jump to navigation

What the Experts Are Saying About Santa December 22, 2009

Posted by pupfiction in Just for Fun.
Tags: , ,
trackback

The New York Times Opinion section published an interesting piece today entitled, “The Truth About Santa.” The short article compiles the opinion of five “experts” in the area: two psychologists, a novelist, and two (non-fiction) writers. The short, entertaining essays argue whether or not to tell children the truth about Santa and what children really believe in, in the form of personal anecdotes. It’s refreshing to finally hear something heartwarming, other than the classic, banal editorial “Yes, Virginia, there is a Santa Claus.”

Advertisements

Comments»

1. mike - December 22, 2009

Santa still comes to my house every year. Wake up on Christmas morning and see the magic.

2. dataduchess - December 22, 2009

I have to admit – I love the “Yes Virginia, There is a Santa Claus” editorial. It is the way my mother always answered me when, as a child, I asked for the truth about Santa, and as I grew up, I understood what she really meant. No, some man named Santa did not bring me presents, but the idea of unconditional love and generosity was real, so long as people perpetuate the myth of that great man. In the name of Santa, people give to each other great gifts, and I don’t mean the presents under the tree, but the hope and idealism inspired by a season of generosity and good cheer.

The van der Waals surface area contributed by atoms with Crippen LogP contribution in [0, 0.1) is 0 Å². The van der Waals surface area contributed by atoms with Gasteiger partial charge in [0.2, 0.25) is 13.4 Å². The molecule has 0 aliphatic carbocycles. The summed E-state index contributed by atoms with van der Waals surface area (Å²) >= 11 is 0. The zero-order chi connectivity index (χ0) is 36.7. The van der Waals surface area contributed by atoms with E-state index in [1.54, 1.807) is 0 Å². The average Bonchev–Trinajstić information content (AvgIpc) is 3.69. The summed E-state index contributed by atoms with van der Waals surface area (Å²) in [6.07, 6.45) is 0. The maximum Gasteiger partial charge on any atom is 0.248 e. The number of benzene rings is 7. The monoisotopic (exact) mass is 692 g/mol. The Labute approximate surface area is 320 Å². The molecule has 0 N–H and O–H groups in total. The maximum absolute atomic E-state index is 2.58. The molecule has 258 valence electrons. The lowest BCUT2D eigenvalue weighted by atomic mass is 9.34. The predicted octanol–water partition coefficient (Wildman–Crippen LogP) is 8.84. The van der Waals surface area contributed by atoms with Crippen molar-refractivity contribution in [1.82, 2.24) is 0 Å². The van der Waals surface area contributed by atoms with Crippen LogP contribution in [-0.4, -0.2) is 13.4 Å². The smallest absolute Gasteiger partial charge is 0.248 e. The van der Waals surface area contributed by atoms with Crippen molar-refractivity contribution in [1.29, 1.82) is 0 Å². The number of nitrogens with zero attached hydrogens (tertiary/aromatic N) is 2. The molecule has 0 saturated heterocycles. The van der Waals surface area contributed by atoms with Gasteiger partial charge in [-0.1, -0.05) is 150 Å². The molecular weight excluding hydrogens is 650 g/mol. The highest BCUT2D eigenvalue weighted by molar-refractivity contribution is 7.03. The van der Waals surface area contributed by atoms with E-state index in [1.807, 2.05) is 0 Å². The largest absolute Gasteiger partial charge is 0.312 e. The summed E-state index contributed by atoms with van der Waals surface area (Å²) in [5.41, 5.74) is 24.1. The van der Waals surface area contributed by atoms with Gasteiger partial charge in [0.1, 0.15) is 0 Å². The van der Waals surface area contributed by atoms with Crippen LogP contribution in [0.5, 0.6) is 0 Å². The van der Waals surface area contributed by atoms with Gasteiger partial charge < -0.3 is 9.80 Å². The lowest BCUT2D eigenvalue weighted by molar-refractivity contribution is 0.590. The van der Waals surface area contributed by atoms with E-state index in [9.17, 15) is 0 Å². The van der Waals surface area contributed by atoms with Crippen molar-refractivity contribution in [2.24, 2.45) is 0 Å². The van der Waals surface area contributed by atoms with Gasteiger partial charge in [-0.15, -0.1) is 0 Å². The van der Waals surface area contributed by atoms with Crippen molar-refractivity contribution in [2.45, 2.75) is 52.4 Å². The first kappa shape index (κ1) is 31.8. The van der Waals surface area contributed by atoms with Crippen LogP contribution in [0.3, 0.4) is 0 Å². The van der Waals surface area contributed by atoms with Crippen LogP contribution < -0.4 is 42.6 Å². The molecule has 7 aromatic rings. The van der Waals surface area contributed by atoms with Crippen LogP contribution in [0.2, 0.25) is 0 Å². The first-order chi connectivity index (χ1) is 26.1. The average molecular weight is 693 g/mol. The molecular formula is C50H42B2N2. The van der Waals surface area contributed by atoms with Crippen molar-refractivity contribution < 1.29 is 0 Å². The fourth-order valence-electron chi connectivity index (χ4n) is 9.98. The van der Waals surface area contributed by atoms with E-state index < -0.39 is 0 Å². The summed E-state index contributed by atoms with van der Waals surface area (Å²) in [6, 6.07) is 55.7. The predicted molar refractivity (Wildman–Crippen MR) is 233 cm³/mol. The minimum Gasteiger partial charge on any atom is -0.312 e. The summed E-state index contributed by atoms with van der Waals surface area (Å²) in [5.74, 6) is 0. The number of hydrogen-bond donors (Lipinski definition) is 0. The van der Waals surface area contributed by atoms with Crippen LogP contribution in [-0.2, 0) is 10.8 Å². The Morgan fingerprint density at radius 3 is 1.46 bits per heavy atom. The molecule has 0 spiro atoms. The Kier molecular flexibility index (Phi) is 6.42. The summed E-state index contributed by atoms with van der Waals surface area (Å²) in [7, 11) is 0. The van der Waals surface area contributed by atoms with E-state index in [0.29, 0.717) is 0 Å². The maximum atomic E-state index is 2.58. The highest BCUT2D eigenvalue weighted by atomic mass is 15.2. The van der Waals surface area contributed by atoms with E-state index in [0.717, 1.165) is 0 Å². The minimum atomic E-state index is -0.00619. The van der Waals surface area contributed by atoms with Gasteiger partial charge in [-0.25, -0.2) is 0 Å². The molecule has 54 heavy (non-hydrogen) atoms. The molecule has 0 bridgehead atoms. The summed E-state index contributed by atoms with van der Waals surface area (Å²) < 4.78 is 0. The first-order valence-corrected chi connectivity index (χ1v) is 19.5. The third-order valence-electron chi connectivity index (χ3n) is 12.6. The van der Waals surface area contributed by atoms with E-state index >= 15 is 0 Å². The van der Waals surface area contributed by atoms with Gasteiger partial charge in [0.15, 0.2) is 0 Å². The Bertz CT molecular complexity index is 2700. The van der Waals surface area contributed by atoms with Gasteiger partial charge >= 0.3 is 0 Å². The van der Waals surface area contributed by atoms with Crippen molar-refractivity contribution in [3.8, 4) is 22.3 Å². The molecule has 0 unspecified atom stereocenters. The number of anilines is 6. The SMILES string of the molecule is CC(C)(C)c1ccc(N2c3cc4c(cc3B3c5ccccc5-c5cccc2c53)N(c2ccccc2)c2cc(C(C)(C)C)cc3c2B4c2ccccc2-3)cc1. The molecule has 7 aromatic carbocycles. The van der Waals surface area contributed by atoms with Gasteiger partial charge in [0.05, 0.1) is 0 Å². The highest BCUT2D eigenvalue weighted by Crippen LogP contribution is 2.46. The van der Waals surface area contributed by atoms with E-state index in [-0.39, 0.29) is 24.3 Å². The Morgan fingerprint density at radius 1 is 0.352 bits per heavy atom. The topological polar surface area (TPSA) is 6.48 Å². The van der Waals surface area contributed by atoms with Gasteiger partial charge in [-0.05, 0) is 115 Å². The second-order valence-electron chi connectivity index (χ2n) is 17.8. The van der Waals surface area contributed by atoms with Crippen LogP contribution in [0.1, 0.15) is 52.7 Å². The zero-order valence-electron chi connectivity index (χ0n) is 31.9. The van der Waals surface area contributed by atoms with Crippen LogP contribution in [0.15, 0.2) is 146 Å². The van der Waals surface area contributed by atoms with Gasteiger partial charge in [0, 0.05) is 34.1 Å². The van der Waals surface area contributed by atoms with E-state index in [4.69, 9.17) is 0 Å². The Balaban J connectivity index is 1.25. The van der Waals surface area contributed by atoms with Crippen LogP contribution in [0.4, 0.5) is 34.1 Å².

One of the things I specifically like about the original “Yes Virginia” editorial, is the way Church related believing in Santa Claus to believing in anything beyond current reality. As was alluded to by some of the current New York Times “experts”, the ability to imagine beyond the provable reality is what makes humans capable of innovation, invention and experimentation. The ability to think beyond what is to what could or might be, is the most essential characteristic in every great scientist and inventor in history. I love the idea of the writer from Popular Scientist to use Santa as a tool for teaching his daughters to be curious about science.


Leave a Reply

Fill in your details below or click an icon to log in:

WordPress.com Logo

You are commenting using your WordPress.com account. Log Out / Change )

Twitter picture

You are commenting using your Twitter account. Log Out / Change )

Facebook photo

You are commenting using your Facebook account. Log Out / Change )

Google+ photo

You are commenting using your Google+ account. Log Out / Change )

Connecting to %s

%d bloggers like this: